Q. I said the Court could.

A. Yes, sir.

Q. Do you understand that?

A. Yes, sir.

Q. Also, that the Court could place you on probation?

A. What?

Q. That the Court could place you on probation?

A. Probation?

Q. The Court would investigate it, and could sentence you to prison or place you on probation, do you understand that?

A. Well, the way I understand I can tell the probation officer everything about what happened, is that right?

Q. Yes.

A. Yes, sir.

Q. Are you entering this plea of your own free will?

A. Just of my own free will?

Q. Yes.

A. Well, yes, sir.

Q. Have any promises been made to you of leniency by entering this plea?

A. I don't understand none of that.

Q. Did anybody offer you leniency to get you to enter this plea?

Do you understand what leniency means?

A. I understand. Yes. Yes.

Q. Did anyone make you any offers to get you to enter this plea?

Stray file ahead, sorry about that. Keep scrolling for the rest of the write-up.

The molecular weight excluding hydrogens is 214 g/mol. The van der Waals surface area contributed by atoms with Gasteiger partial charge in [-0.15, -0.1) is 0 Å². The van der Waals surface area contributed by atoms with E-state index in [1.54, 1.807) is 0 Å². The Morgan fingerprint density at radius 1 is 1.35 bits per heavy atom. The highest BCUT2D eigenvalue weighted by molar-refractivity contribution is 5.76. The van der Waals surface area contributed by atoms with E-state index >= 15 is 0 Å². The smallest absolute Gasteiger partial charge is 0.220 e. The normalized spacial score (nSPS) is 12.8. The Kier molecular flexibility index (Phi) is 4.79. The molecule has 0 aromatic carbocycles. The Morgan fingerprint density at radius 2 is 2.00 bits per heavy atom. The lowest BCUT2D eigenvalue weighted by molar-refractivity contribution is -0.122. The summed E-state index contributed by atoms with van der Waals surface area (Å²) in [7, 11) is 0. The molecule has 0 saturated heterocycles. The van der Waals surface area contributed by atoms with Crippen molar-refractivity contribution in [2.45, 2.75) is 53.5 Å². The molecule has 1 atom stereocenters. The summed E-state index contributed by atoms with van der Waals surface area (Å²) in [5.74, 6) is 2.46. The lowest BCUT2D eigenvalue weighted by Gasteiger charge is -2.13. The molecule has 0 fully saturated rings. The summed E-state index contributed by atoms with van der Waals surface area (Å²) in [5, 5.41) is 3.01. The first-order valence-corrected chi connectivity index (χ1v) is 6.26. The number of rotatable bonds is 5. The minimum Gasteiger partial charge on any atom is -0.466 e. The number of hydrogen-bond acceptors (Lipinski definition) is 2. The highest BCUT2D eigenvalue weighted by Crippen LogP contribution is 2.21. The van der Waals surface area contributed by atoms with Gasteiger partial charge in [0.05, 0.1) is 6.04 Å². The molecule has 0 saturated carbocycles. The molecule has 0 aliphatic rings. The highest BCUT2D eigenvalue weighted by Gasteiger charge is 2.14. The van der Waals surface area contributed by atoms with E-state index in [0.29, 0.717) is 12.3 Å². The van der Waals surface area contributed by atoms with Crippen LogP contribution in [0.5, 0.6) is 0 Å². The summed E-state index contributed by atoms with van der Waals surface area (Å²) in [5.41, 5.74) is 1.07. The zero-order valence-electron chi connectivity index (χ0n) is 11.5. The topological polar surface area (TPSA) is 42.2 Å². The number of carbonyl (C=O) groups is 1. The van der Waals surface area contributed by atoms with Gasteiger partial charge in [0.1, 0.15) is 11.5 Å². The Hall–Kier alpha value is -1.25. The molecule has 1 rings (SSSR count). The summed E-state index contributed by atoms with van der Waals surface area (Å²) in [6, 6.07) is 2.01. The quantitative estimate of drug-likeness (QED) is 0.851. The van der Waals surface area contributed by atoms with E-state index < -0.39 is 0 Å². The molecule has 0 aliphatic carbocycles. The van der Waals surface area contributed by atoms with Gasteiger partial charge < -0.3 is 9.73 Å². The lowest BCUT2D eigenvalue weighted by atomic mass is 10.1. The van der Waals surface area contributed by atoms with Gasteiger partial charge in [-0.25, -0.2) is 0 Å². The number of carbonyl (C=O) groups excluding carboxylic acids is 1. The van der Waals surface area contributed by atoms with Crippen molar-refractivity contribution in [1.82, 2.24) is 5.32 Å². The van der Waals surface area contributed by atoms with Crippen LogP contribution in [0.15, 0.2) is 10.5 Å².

A. What?

*371 Q. Were any offers made to you of leniency to get you to enter this plea?

A. I didn't understand again. I guess it is all right, though.

Q. Were any threats made to you?

A. What?

Q. Any threats made to you to get you to enter this plea?

A. No. Nobody threatened me.

Q. It is your desire to enter a plea of guilty to the crime of grand theft, a felony, is that correct?

A. What?

Q. It is your desire to enter a plea of guilty to grand theft?

A. I plead guilty to grand theft.

Q. Is that correct?

A. Yes, sir.